They are crafty pests, and in order to access their favorite food supply of human blood, bed bugs feed at night striking while their victims are fast asleep. Hidden in inconspicuous places during the day, the bloodthirsty creatures often go undetected for days, weeks, even months moving around hotel rooms freely and spreading the infestation quickly. Undetected bed bugs can bring you a high price tag to pay. Dana Hedgpeth uncovers how high that price tag might be.
A jury awarded a six-figure settlement to a woman who filed a lawsuit against hotel giant Red Roof Inn after she said she suffered injuries from bedbugs at one of their properties in Prince George’s County.
Stacey Belle, of Winston Salem, N.C., said she stayed for one night in January 2014 at one of the chain’s hotels in the 6100 block of Oxon Hill Road. She woke up itching. When she turned on her lights, she saw welts covering her arms and hands, lifted her pillow and found bedbugs crawling.
“She was completely disgusted,” said her lawyer Daniel Whitney, of Towson.
In the lawsuit, Belle claimed that the Oxon Hill motel had previously found bedbugs in guest rooms and treated infestations. But the hotel did not check that Belle’s room was free of bedbugs before it rented it out to her, the lawsuit claimed.
On Tuesday, a Prince George’s County jury awarded Belle $100,000 as compensation for her bites and subsequent distress. Whitney, her attorney, said he believes it is one of the biggest sums in damages in Maryland that has been awarded against a hotel for a bedbug case.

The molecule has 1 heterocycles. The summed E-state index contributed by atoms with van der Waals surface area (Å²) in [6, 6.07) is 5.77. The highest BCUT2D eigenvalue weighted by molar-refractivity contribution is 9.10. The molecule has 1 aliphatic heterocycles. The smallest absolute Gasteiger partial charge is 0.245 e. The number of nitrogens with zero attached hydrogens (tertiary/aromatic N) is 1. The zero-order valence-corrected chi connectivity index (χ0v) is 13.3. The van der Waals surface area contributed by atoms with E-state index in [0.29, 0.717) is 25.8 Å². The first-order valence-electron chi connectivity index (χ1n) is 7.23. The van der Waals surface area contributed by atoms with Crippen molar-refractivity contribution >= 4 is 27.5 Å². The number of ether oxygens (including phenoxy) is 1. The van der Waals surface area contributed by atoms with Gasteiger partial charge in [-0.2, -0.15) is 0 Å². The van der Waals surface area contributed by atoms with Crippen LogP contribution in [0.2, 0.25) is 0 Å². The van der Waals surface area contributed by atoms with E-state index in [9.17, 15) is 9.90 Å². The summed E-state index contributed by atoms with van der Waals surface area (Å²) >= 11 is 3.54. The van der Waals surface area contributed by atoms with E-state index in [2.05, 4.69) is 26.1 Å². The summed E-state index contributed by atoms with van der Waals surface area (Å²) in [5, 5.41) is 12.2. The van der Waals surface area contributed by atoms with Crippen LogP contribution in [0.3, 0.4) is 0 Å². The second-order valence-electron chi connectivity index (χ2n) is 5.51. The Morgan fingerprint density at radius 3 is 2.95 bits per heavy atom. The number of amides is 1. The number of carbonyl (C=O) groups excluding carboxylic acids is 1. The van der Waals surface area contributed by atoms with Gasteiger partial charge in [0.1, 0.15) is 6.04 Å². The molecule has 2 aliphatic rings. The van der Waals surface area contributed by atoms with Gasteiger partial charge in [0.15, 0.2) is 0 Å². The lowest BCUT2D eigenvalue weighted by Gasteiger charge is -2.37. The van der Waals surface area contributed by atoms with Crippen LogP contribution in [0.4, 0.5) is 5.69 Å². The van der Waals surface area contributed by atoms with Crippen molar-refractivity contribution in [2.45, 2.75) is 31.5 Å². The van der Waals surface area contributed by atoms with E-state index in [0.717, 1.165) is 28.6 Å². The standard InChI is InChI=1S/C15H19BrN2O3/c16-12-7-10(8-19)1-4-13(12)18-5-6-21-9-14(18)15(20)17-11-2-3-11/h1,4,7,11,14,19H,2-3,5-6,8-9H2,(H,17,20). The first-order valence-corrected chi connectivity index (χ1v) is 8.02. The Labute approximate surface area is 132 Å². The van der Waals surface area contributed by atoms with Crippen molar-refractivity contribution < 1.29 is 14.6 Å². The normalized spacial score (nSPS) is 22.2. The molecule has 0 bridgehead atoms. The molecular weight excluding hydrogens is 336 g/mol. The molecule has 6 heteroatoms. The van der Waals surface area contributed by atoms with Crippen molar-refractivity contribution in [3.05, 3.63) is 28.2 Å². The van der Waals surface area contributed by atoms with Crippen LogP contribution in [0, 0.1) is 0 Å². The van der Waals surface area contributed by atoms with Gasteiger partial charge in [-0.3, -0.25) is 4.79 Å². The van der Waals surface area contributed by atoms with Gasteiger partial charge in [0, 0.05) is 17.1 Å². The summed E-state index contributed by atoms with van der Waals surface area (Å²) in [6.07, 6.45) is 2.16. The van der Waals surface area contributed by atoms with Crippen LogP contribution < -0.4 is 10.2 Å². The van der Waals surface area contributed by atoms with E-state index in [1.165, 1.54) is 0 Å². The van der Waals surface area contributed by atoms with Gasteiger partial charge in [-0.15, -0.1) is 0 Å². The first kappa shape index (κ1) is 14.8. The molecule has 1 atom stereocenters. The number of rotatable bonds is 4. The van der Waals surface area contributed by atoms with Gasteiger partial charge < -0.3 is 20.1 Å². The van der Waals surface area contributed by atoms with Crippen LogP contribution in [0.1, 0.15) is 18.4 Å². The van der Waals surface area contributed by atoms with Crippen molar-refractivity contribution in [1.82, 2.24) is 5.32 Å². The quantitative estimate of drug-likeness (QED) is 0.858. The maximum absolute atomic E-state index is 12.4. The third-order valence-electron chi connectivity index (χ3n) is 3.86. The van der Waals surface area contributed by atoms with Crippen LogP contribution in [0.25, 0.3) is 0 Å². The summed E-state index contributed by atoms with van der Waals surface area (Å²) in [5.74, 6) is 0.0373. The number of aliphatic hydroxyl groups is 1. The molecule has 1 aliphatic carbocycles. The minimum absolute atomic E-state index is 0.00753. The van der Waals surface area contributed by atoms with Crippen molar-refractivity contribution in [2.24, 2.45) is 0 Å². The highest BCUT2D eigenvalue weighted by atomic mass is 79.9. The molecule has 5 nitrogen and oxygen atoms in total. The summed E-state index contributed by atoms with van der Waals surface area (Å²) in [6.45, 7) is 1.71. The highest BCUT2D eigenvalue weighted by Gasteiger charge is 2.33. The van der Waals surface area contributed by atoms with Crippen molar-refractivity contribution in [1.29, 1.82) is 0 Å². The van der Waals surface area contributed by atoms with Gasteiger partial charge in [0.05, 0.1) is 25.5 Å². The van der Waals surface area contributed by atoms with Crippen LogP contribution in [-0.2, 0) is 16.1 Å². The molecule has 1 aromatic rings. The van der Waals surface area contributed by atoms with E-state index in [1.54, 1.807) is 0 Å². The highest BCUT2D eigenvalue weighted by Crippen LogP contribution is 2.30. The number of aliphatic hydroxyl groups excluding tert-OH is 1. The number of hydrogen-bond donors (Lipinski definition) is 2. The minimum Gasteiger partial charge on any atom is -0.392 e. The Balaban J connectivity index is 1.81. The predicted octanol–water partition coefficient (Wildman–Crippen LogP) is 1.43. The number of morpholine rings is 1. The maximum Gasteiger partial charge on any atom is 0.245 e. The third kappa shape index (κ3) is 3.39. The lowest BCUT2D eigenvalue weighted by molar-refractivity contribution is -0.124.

In an e-mailed statement, a Red Roof Inn spokeswoman said Thursday that the company “disagrees” with the jury’s award and “plans on exercising all of its rights related thereto.”
Bedbugs generally feast on the blood of sleeping humans. It was nearly eradicated in the United States in the 1950s with potent pesticides, including the since-banned DDT.
The tiny insect, however, survived in other parts of the world and has made an unexpected — and many would argue — unwelcome return to the United States since the late 1990s. Bedbugs have been known to show up in college dorms, government buildings, the offices of tech giant Google and the luxury New York hotel Waldorf-Astoria.
As the legal blog Above the Law once put it: “There’s Only One Way to Deal With Bedbugs: Release the Sharks.”
In Maryland, Belle’s lawyer – Whitney – has become known locally for filing dozens of lawsuits that seek a total of millions of dollars in damages related to bedbug cases. He said most of his cases are against apartment building owners and managers who the victims say were negligent in dealing with infestations.
Whitney has become known as the “bedbug attorney.”